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Managing Your Intellectual Property

Managing Your Intellectual Property

Many businesses revolve around ideas – from creative products and services all the way to the presentation of the business itself, it can be important to protect these ideas in order to prevent imitators from trying to compete for your place in the market, and build the value of your brand.  This Intellectual Property, or IP, can be protected through trademarks, with laws specifically designed to navigate the ownership of ideas and the conflicts that may arise from it.

A trade mark is protected for ten years, so when thinking about getting a trademark, it should be a long-term consideration – not just about where your business is at now, but where it might grow to in the future. This time period is set to give businesses the chance to bring their brand and creations into the market and inspire innovation.

Protecting these ideas is a unique procedure separate to the other processes of establishing your company. Exclusive rights to a business name and trademarks aren’t gained through simply registering the name in the first place or setting up an internet domain name with it. A formal registration process with IP Australia – the federal government agency responsible for these matters – would be required if you want that exclusivity. Certain ideas are automatically protected, such as copyrights and confidential information, but for others, registration is ideal.

It is important to consider which ideas are worth the process. After a trademark is registered, if others are profiting off your trademark you may take them to court to set the situation right. This can be a costly process, so when weighing up this process in advance, take into account the profits being made and lost through this trademark. Luckily you don’t need to worry about losing your trademark if this is ultimately deemed an unprofitable move for you, so long as you are continuing to use that trademark. Someone may oppose your trademark if they think you’re not using it, but you will be notified if that happens and given the opportunity to ensure it remains in your hands.

Trademarks do not have to be a matter of sole ownership however. They may be held by more than one person without being weakened, by the use of contractual agreements between employees or others who are part of helping your trademark come to life.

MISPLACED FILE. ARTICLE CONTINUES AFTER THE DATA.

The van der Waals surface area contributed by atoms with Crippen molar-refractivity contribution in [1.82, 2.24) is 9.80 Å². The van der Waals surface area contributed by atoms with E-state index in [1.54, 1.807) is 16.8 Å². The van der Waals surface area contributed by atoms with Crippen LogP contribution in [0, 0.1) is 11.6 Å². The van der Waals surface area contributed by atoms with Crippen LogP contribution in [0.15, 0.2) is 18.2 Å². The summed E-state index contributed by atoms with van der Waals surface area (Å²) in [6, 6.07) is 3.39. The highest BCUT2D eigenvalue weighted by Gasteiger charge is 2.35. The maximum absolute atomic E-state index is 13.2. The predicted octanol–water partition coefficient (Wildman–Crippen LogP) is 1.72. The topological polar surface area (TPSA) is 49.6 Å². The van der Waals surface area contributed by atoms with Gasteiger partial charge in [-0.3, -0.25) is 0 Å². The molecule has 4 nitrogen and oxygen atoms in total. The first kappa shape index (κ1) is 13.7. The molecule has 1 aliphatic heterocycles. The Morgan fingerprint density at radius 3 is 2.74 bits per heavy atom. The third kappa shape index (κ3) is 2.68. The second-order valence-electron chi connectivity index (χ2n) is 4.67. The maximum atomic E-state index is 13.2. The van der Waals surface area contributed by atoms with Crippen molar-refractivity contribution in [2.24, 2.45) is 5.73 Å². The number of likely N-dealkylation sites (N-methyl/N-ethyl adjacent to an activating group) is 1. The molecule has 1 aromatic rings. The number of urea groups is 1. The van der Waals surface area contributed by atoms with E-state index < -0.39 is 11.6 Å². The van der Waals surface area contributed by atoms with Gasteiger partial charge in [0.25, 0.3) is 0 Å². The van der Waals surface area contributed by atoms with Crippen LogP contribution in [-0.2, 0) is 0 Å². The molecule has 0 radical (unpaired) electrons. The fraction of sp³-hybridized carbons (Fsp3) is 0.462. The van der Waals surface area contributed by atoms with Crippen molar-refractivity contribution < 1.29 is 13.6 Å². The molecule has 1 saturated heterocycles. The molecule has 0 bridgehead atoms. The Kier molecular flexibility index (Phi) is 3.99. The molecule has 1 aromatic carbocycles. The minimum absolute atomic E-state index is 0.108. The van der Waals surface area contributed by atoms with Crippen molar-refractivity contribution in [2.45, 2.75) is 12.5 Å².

The more specific an idea is, the easier it is to trademark. Surnames can be difficult to register, especially if they are in more common use. It’s not often that trademarks will be enforced if they prevent other people from using the name they were born with. Geographic locations have similar issues: unless overwhelming evidence of use and reputation can provide enough reason for a monopoly, town and region names will frequently continue to be available to many other businesses in the area.

Descriptive words – including descriptions for the types of goods or service and their purpose, quantity or quality, amongst others – can also weaken an application for an IP, but if evidence of use or other special circumstances can be provided, they may carry through.

In the case of visual designs and products, these can also be protected for up to ten years. The design has to be distinctive, and the trademark applies to its visual appearance, not its function – the function of a product would be categorized as a patent, which is protected for a much longer period of time.

Distinctiveness is critical. Even if it is initially approved, a trademark business name which appears distinctive in a niche market may appear threatening to another legal trademark’s position in the market if they decide to expand. It is worth looking ahead and checking out potential competitive brands in industries you are not yet in but may expand to. There are a few tools for looking up competing trademarks, including the Intellectual Property Explorer website, as well as the Australian Trade Mark Search which can be found on the IP Australia website.

Lastly, intellectual property is about the execution of an idea. It may be that you come across others using an idea or design you coined, but taking a different spin on it. In these cases your trademarks may not cover you completely, but sometimes people don’t diverge enough in their executions and may interfere in your standing within a marketplace. These grey areas are another reason why registering trademarks can be so important; it reduces the amount to which this happening might impact on your business and empowers you to navigate such events as best as possible.